Background: Hypertension is a major contributing factor to cardiovascular disease and is a leading cause of death in the world. The association between hepatic enzymes and hypertension has been reported in limited studies and the findings are inconsistent; data from Bangladeshi adults are not available yet. This study was conducted to estimate the prevalence of elevated liver enzymes and evaluate the association of elevated liver enzymes with hypertension in Bangladeshi adults.
Methods: In this cross-sectional study, 302 blood samples were collected from adult participants and analyzed the serum concentrations of alanine and aspartate aminotransferase (ALT, AST), alkaline phosphatase (ALP), and γ-glutamyltransferase (GGT) and other markers related to hypertension. Hypertension was defined as resting SBP ≥ 140 mmHg and/or DBP ≥ 90 mmHg. Associations between elevated liver enzymes and hypertension were evaluated by multinomial logistic regression.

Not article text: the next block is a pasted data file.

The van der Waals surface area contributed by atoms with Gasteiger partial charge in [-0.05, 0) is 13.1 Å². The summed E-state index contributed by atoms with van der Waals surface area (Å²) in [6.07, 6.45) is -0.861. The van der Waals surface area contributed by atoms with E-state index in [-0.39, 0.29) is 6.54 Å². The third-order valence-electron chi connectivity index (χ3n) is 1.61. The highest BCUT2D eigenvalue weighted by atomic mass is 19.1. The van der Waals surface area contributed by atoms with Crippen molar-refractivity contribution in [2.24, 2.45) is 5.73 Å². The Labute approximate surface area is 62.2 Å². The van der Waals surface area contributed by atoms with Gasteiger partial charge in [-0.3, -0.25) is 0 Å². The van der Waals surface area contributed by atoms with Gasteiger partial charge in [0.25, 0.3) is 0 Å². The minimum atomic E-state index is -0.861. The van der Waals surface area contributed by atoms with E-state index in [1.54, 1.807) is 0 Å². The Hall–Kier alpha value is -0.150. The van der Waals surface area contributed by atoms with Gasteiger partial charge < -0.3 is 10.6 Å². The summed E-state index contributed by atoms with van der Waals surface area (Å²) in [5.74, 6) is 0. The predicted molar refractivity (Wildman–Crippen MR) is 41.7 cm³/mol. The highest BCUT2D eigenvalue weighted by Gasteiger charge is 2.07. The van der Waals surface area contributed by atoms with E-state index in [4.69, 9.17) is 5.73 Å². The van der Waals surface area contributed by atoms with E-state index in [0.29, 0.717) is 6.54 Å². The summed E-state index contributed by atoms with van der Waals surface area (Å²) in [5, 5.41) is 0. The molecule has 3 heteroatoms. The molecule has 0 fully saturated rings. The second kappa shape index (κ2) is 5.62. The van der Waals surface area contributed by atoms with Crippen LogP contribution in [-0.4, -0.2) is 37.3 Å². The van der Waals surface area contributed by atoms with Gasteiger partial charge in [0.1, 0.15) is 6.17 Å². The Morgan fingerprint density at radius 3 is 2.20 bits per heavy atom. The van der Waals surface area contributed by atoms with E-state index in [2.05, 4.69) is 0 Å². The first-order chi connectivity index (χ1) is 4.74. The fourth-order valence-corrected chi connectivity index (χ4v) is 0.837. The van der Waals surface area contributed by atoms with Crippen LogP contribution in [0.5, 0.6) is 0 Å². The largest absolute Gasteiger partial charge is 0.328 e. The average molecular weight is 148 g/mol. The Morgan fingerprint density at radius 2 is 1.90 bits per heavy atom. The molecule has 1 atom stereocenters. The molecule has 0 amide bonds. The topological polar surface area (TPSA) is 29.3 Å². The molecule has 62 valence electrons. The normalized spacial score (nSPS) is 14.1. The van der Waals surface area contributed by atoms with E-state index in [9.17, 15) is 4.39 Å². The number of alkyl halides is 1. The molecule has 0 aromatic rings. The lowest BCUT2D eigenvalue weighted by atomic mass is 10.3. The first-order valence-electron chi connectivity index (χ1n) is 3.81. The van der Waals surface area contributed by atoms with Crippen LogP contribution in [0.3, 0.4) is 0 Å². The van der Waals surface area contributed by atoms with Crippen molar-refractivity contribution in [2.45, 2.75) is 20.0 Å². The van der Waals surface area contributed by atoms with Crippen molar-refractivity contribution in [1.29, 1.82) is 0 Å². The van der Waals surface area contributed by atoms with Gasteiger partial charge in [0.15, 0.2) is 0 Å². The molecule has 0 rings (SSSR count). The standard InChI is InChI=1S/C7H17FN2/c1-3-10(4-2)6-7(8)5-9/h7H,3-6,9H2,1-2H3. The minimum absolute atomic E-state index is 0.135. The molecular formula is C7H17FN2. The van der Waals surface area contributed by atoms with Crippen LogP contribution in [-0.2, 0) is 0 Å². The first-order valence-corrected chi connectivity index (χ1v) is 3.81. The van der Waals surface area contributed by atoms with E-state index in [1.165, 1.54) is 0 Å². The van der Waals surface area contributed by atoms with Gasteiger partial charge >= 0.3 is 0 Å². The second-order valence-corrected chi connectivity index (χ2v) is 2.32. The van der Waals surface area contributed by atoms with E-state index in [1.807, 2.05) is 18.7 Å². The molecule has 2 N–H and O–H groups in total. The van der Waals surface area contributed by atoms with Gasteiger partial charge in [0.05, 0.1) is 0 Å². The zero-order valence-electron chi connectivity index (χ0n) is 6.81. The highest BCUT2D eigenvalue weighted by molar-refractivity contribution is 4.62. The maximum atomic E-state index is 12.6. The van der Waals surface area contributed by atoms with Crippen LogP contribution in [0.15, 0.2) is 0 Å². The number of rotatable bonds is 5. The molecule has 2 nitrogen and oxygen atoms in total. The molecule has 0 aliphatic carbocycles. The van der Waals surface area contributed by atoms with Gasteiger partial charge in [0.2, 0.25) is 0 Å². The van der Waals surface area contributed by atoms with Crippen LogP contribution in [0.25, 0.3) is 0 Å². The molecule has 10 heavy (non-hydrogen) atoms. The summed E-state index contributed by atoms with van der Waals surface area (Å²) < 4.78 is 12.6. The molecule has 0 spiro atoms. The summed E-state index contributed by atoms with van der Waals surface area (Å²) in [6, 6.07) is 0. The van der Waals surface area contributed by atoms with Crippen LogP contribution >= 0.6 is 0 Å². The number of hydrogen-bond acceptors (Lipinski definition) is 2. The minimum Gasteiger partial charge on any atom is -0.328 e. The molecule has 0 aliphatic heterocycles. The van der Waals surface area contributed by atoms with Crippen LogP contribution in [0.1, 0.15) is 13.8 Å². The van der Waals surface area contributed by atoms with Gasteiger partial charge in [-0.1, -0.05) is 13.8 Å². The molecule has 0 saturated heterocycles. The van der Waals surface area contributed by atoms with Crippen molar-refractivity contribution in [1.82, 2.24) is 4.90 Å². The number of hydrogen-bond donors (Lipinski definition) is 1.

Results: The mean concentrations of serum ALT, AST and GGT were significantly higher in the hypertensive group compared to the normotensive group (p < 0.01, p < 0.01 and p < 0.001, respectively). Overall, 49.2% of subjects in the hypertensive group and 38.1% of individuals in the normotensive group had at least one or more elevated liver enzymes. The prevalence of elevated ALT, AST, and GGT was significantly higher among participants in the hypertensive group compared to the normotensive group (p < 0.01, p < 0.01 and p < 0.001, respectively). An increasing trend for elevated liver enzymes was observed with increasing blood pressure. Serum ALT and GGT showed an independent relationship with hypertension.
Conclusions: The prevalence of elevated liver enzymes was higher in hypertensive individuals. Increased serum ALT and GGT activities were positively associated with hypertension in Bangladeshi adults.
Keywords: Bangladeshi adults; Blood pressure; Hypertension; Liver enzymes; Prevalence.